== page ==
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Thursday
Mar032011

Writing An Introduction Or Chapter 1: What To Say & How To Say It?

Are you writing--or thinking of writing--a book or article for the general public? Have you thought about how to begin?

One of the biggest mistakes I see in the first draft of a nonfiction / how-to book is that writers often either start out by providing too much background to readers or they don't provide enough--and just launch into advice. What your readers really want to know is whether you can help them with their problems. And they want to feel they can trust you.

Whether you are writing a book or an article, your initial words offer an opportunity for you to forge a connection with your readers and present yourself as an authority on your subject.

A successful introduction motivates your readers to read on and provides a sense of what readers can expect from the rest of your book or article. If you feel overwhelmed by how you can provide all that in your introduction, don’t worry—if you think like your reader, you should find the job much easier to accomplish.

In the introduction your reader is trying to find out:

  1. “Will this book help me solve my particular problem, challenge or goal?”
  2. “What kind of results can I expect to get by reading this article, self-help book or how-to book?” Or “What kind of experience might I expect in reading this piece?”
  3. “Does the author have some kind of system to help me and is it something I can easily learn, use and incorporate into my life?”
  4. “Will this article or book be enjoyable to read? Is it entertaining? Moving? Approachable and informational?”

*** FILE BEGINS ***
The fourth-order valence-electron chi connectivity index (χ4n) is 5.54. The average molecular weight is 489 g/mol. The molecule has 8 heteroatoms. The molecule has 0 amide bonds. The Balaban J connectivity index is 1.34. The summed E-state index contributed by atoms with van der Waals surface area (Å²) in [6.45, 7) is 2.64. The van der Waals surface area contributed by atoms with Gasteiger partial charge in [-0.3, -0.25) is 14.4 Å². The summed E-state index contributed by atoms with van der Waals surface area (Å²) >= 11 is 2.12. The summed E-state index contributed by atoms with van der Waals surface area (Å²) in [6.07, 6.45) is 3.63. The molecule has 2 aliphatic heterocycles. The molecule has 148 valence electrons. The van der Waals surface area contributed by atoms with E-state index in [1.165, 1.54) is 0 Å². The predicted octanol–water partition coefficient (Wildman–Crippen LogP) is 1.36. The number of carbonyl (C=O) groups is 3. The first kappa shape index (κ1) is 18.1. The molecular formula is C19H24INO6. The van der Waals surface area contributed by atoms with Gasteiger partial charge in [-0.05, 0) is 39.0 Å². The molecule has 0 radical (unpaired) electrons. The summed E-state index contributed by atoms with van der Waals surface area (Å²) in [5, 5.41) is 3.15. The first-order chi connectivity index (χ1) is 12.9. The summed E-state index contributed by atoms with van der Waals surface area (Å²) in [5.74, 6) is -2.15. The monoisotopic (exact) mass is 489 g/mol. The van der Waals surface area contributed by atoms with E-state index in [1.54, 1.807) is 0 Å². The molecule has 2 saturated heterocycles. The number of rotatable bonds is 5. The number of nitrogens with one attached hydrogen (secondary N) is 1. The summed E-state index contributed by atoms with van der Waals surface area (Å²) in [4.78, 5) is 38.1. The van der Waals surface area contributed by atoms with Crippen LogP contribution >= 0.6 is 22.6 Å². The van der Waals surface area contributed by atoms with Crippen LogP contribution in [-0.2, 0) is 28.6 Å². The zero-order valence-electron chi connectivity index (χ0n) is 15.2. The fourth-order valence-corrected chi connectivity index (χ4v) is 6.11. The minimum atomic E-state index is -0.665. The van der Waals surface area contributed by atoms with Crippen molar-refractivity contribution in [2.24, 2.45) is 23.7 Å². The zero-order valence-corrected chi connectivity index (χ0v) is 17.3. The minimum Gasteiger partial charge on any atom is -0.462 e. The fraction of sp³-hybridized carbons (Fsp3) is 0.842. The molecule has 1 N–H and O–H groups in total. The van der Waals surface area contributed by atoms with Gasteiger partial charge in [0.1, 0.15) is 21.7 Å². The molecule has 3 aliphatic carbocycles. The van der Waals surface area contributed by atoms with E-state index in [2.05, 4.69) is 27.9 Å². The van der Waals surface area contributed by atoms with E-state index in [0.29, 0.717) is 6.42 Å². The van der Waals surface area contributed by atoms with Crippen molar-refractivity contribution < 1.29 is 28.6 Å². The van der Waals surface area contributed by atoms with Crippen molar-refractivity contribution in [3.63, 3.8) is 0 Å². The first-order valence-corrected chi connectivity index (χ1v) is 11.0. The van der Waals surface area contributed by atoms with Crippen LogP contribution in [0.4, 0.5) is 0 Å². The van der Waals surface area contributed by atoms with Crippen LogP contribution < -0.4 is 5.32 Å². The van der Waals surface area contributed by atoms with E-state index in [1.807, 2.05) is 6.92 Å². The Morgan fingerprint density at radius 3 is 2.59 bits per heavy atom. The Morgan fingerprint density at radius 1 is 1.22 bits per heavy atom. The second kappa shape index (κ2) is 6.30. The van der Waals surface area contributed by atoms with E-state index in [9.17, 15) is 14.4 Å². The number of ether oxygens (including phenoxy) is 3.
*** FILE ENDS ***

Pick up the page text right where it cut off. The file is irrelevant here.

Your reader also wants to know about you:

  1. “Has this author helped many people? And what are his/her credentials?”
  2. “ What kinds of results have other people gotten with the author’s system or work?”
  3. “Do I like this author? Do I relate to him or her?”
  4.  “Most importantly: Do I trust this author?”

Your introduction should:

  1. Motivate your readers to invest their time (and perhaps money) in the article or book
  2. Inspire your readers to envision what they might get out of the piece
  3. Begin to develop a relationship between you and your readers
  4. Help readers understand how the book or article will help them
  5. Tell readers how to get the most out of the book (less necessary in an article)

Starting on page one, you want your writing to come alive for readers: show your readers through by providing details and actions that help readers draw conclusions. When you tell (“He wasn’t taking well to treatment.” “Jane loves her doctor.” “The side-effects bothered her.”), you’re not making your story real for your reader. You are blandly telling information. This format makes the article or book two dimensional. When you use the five senses to show your reader, the information pops off the page. Be sure to fill your introduction with plenty of stories that make your points and your readers will become engaged.

While I talk about an introduction for a book, you may prefer to skip the introduction and start with chapter 1. After all, some readers skip introductions because they expect the meat of the book starting with the first chapter. So, feel free to start your book at chapter 1 if you have such concerns.

Leave a comment and let’s hear from you:

  • Have any questions on writing an engaging introduction or first chapter?
  • Any tips you’d offer others on writing an introduction?
  • Want to share something you did with your article or book’s first chapter?
  • Or a writing challenge you’re experiencing right now?

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